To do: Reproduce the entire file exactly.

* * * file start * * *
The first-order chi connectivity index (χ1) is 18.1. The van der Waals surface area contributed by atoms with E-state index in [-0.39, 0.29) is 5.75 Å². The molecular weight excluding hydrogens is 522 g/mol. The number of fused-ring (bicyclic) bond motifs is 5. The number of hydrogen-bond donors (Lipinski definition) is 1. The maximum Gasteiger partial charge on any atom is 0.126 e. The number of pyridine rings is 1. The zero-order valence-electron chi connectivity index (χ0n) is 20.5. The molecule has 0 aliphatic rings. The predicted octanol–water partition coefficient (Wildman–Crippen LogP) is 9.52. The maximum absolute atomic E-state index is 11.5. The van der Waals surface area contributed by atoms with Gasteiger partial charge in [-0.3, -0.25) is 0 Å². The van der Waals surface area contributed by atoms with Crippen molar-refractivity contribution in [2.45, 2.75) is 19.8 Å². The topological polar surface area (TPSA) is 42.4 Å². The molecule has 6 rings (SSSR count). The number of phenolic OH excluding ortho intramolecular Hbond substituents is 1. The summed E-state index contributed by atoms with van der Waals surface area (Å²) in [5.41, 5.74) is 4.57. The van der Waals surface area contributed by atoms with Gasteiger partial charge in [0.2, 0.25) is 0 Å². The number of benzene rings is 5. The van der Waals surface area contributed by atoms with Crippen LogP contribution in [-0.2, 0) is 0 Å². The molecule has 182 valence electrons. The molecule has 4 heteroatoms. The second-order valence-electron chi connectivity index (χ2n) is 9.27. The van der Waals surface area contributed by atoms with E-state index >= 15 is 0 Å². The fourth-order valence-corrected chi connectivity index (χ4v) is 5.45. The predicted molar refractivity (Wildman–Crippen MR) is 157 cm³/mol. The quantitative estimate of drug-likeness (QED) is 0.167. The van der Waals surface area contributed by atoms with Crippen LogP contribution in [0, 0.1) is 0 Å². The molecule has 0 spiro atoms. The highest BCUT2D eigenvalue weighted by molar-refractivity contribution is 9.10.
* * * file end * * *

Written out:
The first-order chi connectivity index (χ1) is 18.1. The van der Waals surface area contributed by atoms with E-state index in [-0.39, 0.29) is 5.75 Å². The molecular weight excluding hydrogens is 522 g/mol. The number of fused-ring (bicyclic) bond motifs is 5. The number of hydrogen-bond donors (Lipinski definition) is 1. The maximum Gasteiger partial charge on any atom is 0.126 e. The number of pyridine rings is 1. The zero-order valence-electron chi connectivity index (χ0n) is 20.5. The molecule has 0 aliphatic rings. The predicted octanol–water partition coefficient (Wildman–Crippen LogP) is 9.52. The maximum absolute atomic E-state index is 11.5. The van der Waals surface area contributed by atoms with Gasteiger partial charge in [-0.3, -0.25) is 0 Å². The van der Waals surface area contributed by atoms with Crippen molar-refractivity contribution in [2.45, 2.75) is 19.8 Å². The topological polar surface area (TPSA) is 42.4 Å². The molecule has 6 rings (SSSR count). The number of phenolic OH excluding ortho intramolecular Hbond substituents is 1. The summed E-state index contributed by atoms with van der Waals surface area (Å²) in [5.41, 5.74) is 4.57. The van der Waals surface area contributed by atoms with Gasteiger partial charge in [0.2, 0.25) is 0 Å². The number of benzene rings is 5. The van der Waals surface area contributed by atoms with Crippen LogP contribution in [-0.2, 0) is 0 Å². The molecule has 182 valence electrons. The molecule has 4 heteroatoms. The second-order valence-electron chi connectivity index (χ2n) is 9.27. The van der Waals surface area contributed by atoms with E-state index >= 15 is 0 Å². The fourth-order valence-corrected chi connectivity index (χ4v) is 5.45. The predicted molar refractivity (Wildman–Crippen MR) is 157 cm³/mol. The quantitative estimate of drug-likeness (QED) is 0.167. The van der Waals surface area contributed by atoms with Crippen LogP contribution in [0, 0.1) is 0 Å². The molecule has 0 spiro atoms. The highest BCUT2D eigenvalue weighted by molar-refractivity contribution is 9.10.